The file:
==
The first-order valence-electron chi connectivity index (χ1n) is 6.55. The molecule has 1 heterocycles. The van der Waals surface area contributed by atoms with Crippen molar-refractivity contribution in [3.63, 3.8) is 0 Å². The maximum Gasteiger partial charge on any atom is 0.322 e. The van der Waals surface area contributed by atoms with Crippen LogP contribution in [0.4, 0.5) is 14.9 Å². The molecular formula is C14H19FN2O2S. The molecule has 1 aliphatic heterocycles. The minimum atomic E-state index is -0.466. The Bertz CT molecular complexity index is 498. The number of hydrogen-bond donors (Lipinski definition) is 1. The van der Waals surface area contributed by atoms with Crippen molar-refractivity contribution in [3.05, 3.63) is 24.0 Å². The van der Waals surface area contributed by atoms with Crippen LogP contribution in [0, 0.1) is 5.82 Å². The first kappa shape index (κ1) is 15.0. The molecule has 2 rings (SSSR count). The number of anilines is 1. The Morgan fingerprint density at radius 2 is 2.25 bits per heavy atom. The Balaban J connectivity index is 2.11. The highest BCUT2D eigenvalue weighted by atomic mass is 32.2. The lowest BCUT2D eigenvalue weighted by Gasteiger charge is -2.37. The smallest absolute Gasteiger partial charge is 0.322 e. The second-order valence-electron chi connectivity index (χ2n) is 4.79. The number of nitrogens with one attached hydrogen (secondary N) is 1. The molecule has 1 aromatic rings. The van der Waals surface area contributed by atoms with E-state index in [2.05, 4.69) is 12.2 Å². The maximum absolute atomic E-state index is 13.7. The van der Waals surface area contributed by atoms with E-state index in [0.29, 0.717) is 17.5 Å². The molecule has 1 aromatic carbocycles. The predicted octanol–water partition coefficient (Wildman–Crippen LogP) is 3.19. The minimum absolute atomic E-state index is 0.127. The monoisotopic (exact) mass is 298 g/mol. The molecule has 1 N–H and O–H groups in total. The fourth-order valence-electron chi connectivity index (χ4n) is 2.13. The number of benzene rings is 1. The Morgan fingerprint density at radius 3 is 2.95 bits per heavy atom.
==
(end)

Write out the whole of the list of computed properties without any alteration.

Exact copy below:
The first-order valence-electron chi connectivity index (χ1n) is 6.55. The molecule has 1 heterocycles. The van der Waals surface area contributed by atoms with Crippen molar-refractivity contribution in [3.63, 3.8) is 0 Å². The maximum Gasteiger partial charge on any atom is 0.322 e. The van der Waals surface area contributed by atoms with Crippen LogP contribution in [0.4, 0.5) is 14.9 Å². The molecular formula is C14H19FN2O2S. The molecule has 1 aliphatic heterocycles. The minimum atomic E-state index is -0.466. The Bertz CT molecular complexity index is 498. The number of hydrogen-bond donors (Lipinski definition) is 1. The van der Waals surface area contributed by atoms with Crippen molar-refractivity contribution in [3.05, 3.63) is 24.0 Å². The van der Waals surface area contributed by atoms with Crippen LogP contribution in [0, 0.1) is 5.82 Å². The first kappa shape index (κ1) is 15.0. The molecule has 2 rings (SSSR count). The number of anilines is 1. The Morgan fingerprint density at radius 2 is 2.25 bits per heavy atom. The Balaban J connectivity index is 2.11. The highest BCUT2D eigenvalue weighted by atomic mass is 32.2. The lowest BCUT2D eigenvalue weighted by Gasteiger charge is -2.37. The smallest absolute Gasteiger partial charge is 0.322 e. The second-order valence-electron chi connectivity index (χ2n) is 4.79. The number of nitrogens with one attached hydrogen (secondary N) is 1. The molecule has 1 aromatic rings. The van der Waals surface area contributed by atoms with E-state index in [2.05, 4.69) is 12.2 Å². The maximum absolute atomic E-state index is 13.7. The van der Waals surface area contributed by atoms with E-state index in [0.29, 0.717) is 17.5 Å². The molecule has 1 aromatic carbocycles. The predicted octanol–water partition coefficient (Wildman–Crippen LogP) is 3.19. The minimum absolute atomic E-state index is 0.127. The monoisotopic (exact) mass is 298 g/mol. The molecule has 1 N–H and O–H groups in total. The fourth-order valence-electron chi connectivity index (χ4n) is 2.13. The number of benzene rings is 1. The Morgan fingerprint density at radius 3 is 2.95 bits per heavy atom.